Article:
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Algonquin Radio Observatory: Reach for the Stars

Nestled on an unspoiled 100-acre site on Lake Travers, deep in Algonquin Park, in Northern Ontario, is the Algonquin Radio Observatory (ARO).


By Don Douloff, July 31, 2008

Nestled on an unspoiled 100-acre site on Lake Travers, deep in Algonquin Park, in Northern Ontario, is the Algonquin Radio Observatory (ARO).

Operated by Thoth Technology Inc., an Ontario-based company specializing in space systems, the observatory boasts state-of-the-art scientific equipment that will entrance amateur astronomers and anyone with a passing interest in space. The ARO boasts its own atomic clock and a radio telescope, whose 46 m. (150 ft.) antennae is the largest in Canada and one of the largest in the world. Guides provide a one-hour introductory tour of the Observatory building and instrumentation (a behind-the-scenes tour and guide to the facility’s operation is also available). For an added educational component, the Observatory hosts speakers on subjects such as radio astronomy and space science.

ARO is a hive of fascinating scientific activity. For instance, it can be used for interplanetary communications and is the ground station for Northern Light, a Canadian mission to send one or more landers to the surface of Mars, currently under development by Thoth Technology and York University, for launch this decade.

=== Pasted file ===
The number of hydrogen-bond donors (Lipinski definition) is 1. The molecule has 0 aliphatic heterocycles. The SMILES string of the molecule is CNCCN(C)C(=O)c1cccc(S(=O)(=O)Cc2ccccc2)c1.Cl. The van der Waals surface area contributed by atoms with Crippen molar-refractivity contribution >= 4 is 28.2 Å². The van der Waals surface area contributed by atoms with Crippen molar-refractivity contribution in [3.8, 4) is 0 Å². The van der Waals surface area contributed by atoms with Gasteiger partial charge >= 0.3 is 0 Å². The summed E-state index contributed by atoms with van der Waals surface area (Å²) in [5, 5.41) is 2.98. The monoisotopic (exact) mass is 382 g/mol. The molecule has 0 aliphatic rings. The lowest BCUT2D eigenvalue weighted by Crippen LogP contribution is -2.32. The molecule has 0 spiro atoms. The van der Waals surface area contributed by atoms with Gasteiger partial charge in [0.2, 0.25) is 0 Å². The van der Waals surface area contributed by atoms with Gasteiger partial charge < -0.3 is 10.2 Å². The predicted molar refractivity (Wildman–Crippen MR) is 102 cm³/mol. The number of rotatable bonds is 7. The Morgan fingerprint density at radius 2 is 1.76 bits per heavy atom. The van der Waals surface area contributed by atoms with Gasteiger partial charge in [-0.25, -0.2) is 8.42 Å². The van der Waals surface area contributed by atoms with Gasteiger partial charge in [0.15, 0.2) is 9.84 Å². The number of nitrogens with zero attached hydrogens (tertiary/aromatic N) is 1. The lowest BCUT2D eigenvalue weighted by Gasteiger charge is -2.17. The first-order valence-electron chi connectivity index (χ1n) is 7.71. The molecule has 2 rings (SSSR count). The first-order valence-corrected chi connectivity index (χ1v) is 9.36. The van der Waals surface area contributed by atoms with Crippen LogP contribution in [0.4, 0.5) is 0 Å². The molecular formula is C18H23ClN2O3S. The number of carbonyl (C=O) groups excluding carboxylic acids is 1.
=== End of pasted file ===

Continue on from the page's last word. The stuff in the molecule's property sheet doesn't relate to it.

On the accommodations side, the ARO’s Observatory House, furnished in its original 1960s decor, can host groups of up to 20 in its 10 guestrooms, each of which features a queen bed or twin beds.

“ARO is located in a radio-quiet zone, so cell phones and BlackBerrys do not work on-site, ensuring focused group activities,” says Caroline Roberts, president and CEO of Thoth Technology Inc. “But we do have wireless Internet and television is available in the library.”

Moreover, the ARO offers 10-per-cent discounts on accommodation for groups of 10 to 15 and discounts of 15 per cent for groups of 16 to 20. Besides the one-hour ARO tour, the daily rate includes use of canoes and a kayak on Lake Travers and surrounding rivers. Beyond that, guests can birdwatch (more than 270 species have been recorded locally); hike the woods or explore the private beach; fish; photograph wildlife; explore other areas of immense Algonquin Park.

Or visitors can simply gaze at the starry heavens, using the Observatory’s eight-inch Newtonian telescope. In this wilderness setting, with virtually no light pollution to spoil the fun, the views should be breathtaking.

Visit www.arocanada.com

Northern Light mission website: www.marsrocks.ca



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